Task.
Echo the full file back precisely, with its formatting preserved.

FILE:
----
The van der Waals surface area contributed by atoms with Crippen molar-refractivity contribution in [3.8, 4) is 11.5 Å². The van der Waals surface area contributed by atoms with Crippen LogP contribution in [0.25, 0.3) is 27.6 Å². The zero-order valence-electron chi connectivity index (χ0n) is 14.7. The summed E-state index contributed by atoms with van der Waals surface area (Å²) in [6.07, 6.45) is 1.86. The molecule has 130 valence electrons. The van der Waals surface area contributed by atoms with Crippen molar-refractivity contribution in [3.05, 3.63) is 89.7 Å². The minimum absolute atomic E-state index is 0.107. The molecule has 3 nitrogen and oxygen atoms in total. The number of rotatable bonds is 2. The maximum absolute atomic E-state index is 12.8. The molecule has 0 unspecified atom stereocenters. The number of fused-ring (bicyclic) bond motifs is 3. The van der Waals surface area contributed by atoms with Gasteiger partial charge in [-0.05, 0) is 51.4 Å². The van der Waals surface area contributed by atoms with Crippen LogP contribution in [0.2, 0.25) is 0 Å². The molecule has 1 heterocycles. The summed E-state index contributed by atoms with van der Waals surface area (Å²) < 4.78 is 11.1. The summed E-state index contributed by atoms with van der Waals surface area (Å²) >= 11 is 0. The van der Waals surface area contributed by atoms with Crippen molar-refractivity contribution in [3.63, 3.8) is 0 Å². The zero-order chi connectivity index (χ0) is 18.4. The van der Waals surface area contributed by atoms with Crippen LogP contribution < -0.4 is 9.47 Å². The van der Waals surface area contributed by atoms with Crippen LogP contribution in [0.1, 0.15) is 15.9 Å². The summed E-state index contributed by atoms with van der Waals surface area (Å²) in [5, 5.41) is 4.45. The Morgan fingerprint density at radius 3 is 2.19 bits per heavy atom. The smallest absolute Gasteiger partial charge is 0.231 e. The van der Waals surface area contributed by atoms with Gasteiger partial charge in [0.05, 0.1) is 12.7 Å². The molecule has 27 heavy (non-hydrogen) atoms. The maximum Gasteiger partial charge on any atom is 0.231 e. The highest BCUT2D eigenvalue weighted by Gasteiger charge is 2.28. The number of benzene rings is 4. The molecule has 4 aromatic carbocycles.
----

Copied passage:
The van der Waals surface area contributed by atoms with Crippen molar-refractivity contribution in [3.8, 4) is 11.5 Å². The van der Waals surface area contributed by atoms with Crippen LogP contribution in [0.25, 0.3) is 27.6 Å². The zero-order valence-electron chi connectivity index (χ0n) is 14.7. The summed E-state index contributed by atoms with van der Waals surface area (Å²) in [6.07, 6.45) is 1.86. The molecule has 130 valence electrons. The van der Waals surface area contributed by atoms with Crippen molar-refractivity contribution in [3.05, 3.63) is 89.7 Å². The minimum absolute atomic E-state index is 0.107. The molecule has 3 nitrogen and oxygen atoms in total. The number of rotatable bonds is 2. The maximum absolute atomic E-state index is 12.8. The molecule has 0 unspecified atom stereocenters. The number of fused-ring (bicyclic) bond motifs is 3. The van der Waals surface area contributed by atoms with Gasteiger partial charge in [-0.05, 0) is 51.4 Å². The van der Waals surface area contributed by atoms with Crippen LogP contribution in [0.2, 0.25) is 0 Å². The molecule has 1 heterocycles. The summed E-state index contributed by atoms with van der Waals surface area (Å²) < 4.78 is 11.1. The summed E-state index contributed by atoms with van der Waals surface area (Å²) >= 11 is 0. The van der Waals surface area contributed by atoms with Crippen molar-refractivity contribution in [3.63, 3.8) is 0 Å². The zero-order chi connectivity index (χ0) is 18.4. The van der Waals surface area contributed by atoms with Crippen LogP contribution < -0.4 is 9.47 Å². The van der Waals surface area contributed by atoms with Crippen LogP contribution in [0.1, 0.15) is 15.9 Å². The summed E-state index contributed by atoms with van der Waals surface area (Å²) in [5, 5.41) is 4.45. The Morgan fingerprint density at radius 3 is 2.19 bits per heavy atom. The smallest absolute Gasteiger partial charge is 0.231 e. The van der Waals surface area contributed by atoms with Gasteiger partial charge in [0.05, 0.1) is 12.7 Å². The molecule has 27 heavy (non-hydrogen) atoms. The maximum Gasteiger partial charge on any atom is 0.231 e. The highest BCUT2D eigenvalue weighted by Gasteiger charge is 2.28. The number of benzene rings is 4. The molecule has 4 aromatic carbocycles.